I built our chicken house so that it could easily accommodate 30-40 birds, although we have never had that many. Their house is built right into the barn and has three adjoining rooms, the one pictured below is where they sleep and lay eggs.
As I've mentioned in a previous post an oil heater and bird bath warmer are ready to use during January when the temperatures sometimes drop into the negative digits for a couple weeks. The heater is surrounded by chicken wire just in case someone decides to try roosting on it...so far that has never happened.
There is nothing better than a nice dust bath on a sunny winter's day...dirty birdies.
Here is an interesting excerpt from Countryside Magazine on feeding animals from one's garden:
"While growing small amounts of grains will be fun and instructive, you'll soon see why farm folk welcomed mechanization. But what about those crops that got left behind in the process?
The leader is probably the mangel, or mangold, or mangle-wurzle or stock beet. These are fun to grow: they'll amaze your friends and neighbors.
The roots reach fantastic proportions. . . two feet long and more. Don't worry: they grow mostly above ground You won't need a backhoe to dig them.
At one time mangels were a staple feed for dairy cattle, even in the U.S. They were displaced because the growing of other feeds was more easily mechanized. . . and because of the research into and improvements in silage. (Some writers maintain that if as much work had gone into root crops as was invested in silage, root crops would be the more common today.)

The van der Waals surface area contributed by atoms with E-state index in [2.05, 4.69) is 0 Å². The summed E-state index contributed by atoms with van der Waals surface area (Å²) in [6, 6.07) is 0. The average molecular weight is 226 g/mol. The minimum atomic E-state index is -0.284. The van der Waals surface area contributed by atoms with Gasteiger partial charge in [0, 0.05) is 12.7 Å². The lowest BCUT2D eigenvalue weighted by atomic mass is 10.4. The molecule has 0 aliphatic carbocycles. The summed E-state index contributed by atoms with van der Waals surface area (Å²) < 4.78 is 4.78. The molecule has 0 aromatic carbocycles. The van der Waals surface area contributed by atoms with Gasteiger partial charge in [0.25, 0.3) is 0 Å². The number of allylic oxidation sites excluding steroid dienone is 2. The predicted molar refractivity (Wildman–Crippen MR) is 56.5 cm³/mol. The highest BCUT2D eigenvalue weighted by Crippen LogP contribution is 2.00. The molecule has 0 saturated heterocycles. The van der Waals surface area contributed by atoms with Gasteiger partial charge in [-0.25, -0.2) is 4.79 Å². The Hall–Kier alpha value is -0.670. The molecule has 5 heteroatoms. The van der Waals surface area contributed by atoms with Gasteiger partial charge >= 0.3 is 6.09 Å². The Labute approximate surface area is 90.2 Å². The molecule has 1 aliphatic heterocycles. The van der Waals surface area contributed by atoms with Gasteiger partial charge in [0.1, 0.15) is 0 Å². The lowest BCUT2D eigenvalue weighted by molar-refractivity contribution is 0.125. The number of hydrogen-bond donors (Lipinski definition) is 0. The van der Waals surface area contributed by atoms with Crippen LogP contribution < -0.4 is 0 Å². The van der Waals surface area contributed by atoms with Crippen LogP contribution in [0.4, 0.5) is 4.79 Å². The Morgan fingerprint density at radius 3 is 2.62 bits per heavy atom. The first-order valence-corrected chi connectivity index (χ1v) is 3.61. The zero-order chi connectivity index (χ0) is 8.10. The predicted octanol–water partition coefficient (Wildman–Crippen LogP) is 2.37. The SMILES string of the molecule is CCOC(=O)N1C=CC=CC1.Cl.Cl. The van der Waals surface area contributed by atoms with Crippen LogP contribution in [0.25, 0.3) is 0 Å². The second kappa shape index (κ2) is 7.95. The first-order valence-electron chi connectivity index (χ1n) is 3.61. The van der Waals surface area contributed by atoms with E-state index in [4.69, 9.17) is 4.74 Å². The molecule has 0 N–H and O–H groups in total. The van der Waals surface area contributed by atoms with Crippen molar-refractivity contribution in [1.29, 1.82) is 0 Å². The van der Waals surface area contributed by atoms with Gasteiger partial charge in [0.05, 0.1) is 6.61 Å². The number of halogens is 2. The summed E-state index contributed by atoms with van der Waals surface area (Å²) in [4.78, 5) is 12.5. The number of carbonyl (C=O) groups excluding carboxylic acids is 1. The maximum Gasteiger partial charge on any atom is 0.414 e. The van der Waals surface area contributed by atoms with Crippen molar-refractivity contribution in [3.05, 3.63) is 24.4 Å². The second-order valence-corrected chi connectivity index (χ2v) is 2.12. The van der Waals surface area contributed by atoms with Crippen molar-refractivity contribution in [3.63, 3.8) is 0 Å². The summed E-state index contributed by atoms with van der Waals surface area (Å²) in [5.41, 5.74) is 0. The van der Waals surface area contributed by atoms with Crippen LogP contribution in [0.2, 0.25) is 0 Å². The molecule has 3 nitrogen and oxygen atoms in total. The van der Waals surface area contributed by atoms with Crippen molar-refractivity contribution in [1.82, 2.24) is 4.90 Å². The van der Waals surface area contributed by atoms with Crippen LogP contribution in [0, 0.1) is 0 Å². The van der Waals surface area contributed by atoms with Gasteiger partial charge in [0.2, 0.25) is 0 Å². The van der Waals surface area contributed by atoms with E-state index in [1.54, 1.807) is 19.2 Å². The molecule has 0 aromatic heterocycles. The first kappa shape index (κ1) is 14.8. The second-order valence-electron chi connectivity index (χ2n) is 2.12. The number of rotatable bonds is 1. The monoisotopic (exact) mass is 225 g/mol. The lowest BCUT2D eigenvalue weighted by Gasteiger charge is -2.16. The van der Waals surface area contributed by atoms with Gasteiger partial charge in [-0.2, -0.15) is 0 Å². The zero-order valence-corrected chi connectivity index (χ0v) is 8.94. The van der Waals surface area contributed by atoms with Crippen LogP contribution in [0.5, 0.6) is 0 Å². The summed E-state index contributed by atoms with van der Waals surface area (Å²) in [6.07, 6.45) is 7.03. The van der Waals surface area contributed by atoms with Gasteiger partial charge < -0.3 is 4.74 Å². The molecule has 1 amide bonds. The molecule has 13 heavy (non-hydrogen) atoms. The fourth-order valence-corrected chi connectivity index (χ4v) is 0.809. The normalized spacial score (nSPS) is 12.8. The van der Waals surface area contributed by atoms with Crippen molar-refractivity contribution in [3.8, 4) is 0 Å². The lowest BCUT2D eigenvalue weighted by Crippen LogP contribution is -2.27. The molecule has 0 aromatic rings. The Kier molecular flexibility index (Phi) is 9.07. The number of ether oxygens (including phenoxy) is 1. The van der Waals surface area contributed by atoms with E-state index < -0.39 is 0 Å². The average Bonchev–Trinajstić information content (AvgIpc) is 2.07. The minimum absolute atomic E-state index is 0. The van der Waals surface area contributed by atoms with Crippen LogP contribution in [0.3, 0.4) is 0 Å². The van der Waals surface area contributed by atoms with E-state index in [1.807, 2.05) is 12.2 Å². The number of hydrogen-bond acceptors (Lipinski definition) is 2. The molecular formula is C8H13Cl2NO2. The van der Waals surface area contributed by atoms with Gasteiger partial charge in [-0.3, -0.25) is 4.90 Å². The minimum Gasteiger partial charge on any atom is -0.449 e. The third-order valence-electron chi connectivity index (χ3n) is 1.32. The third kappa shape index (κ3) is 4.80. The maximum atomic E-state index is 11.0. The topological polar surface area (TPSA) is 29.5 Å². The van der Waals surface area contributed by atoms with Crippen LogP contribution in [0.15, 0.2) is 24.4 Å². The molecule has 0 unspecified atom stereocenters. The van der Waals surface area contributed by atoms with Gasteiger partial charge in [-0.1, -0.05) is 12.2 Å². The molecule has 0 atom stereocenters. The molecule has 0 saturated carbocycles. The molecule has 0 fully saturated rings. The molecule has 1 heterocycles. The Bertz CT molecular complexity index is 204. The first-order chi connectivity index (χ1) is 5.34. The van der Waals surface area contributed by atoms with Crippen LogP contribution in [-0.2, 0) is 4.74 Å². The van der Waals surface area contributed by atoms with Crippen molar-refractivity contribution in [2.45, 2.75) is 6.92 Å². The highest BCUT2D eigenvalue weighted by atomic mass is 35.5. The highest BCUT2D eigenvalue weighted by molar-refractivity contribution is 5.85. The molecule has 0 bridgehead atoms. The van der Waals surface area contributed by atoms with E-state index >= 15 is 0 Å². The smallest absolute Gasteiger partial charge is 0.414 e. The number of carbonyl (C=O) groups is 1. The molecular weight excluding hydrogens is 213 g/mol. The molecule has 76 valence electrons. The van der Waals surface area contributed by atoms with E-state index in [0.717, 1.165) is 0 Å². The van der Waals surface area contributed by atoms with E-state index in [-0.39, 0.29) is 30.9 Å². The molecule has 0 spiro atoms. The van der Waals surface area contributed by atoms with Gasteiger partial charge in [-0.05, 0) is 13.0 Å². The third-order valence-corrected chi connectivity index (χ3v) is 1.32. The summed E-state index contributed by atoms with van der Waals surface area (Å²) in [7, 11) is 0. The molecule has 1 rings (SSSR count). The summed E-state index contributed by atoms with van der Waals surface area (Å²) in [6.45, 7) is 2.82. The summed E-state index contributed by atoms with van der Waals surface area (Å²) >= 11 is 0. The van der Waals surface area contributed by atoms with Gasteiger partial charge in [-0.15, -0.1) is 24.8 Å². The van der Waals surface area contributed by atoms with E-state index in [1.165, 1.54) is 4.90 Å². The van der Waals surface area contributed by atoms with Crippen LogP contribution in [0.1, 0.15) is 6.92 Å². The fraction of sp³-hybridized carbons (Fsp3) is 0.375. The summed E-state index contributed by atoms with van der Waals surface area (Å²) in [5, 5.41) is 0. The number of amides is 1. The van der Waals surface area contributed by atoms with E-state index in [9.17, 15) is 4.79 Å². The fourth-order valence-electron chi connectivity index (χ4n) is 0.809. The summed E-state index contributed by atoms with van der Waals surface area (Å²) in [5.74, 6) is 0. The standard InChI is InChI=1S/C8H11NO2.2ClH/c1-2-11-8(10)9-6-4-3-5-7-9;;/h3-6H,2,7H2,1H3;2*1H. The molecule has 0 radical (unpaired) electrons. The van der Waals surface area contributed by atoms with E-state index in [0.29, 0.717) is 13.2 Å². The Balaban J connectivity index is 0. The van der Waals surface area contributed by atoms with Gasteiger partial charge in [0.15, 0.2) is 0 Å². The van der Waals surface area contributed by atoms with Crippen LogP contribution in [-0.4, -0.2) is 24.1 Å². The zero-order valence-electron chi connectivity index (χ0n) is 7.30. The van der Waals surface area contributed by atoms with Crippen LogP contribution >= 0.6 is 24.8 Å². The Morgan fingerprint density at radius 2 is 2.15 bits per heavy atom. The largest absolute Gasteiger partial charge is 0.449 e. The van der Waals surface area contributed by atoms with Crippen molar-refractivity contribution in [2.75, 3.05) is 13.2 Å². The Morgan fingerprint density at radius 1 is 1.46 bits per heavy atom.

After harvesting, cut off the tops and store the roots in clamps-rudimentary root cellars. Dig a pit, put the mangels in, and cover with enough straw and soil to keep them from freezing.
We once had a Jersey cow that ate mangles whole, just nibbling on them like people eat apples. But conventional wisdom says cows can choke on these beets, so they must be cut into bite-size pieces. If you want to feed mangels and you're lucky, you might still be able to find a beet-cutter hidden away in an old barn. Failing that, you might study one in a farm museum and replicate it. . . or devise your own. On a small scale, of course, they can be chopped with a large butcher knife or machete.
Other root crops include the aforementioned turnips and carrots. Turnips have made a recent comeback among some shepherds. Planted in pastures, the sheep can harvest them themselves. (Turnips are said to produce off-flavor milk if fed to cows or goats.)
Carrots require more work to harvest, but if you have good, sandy carrot soil they're certainly worth considering. Store these in clamps, like mangels.
Jerusalem artichokes have also been highly touted as livestock feed by modern homesteaders. This member of the sunflower family produces stalks and leaves that are relished by cows, sheep and goats. Any animal (including humans) will eat the potato-like tubers, but that involves a lot of digging labor for little reward. We have found, however, that pigs enjoy both the labor and the rewards.
And what about potatoes? At first blush it might seem like some kind of a crime of waste to grow potatoes for livestock feed, but why is that any different than growing corn for them? Potatoes were once a common stock food, and culls are still used in potato-growing regions."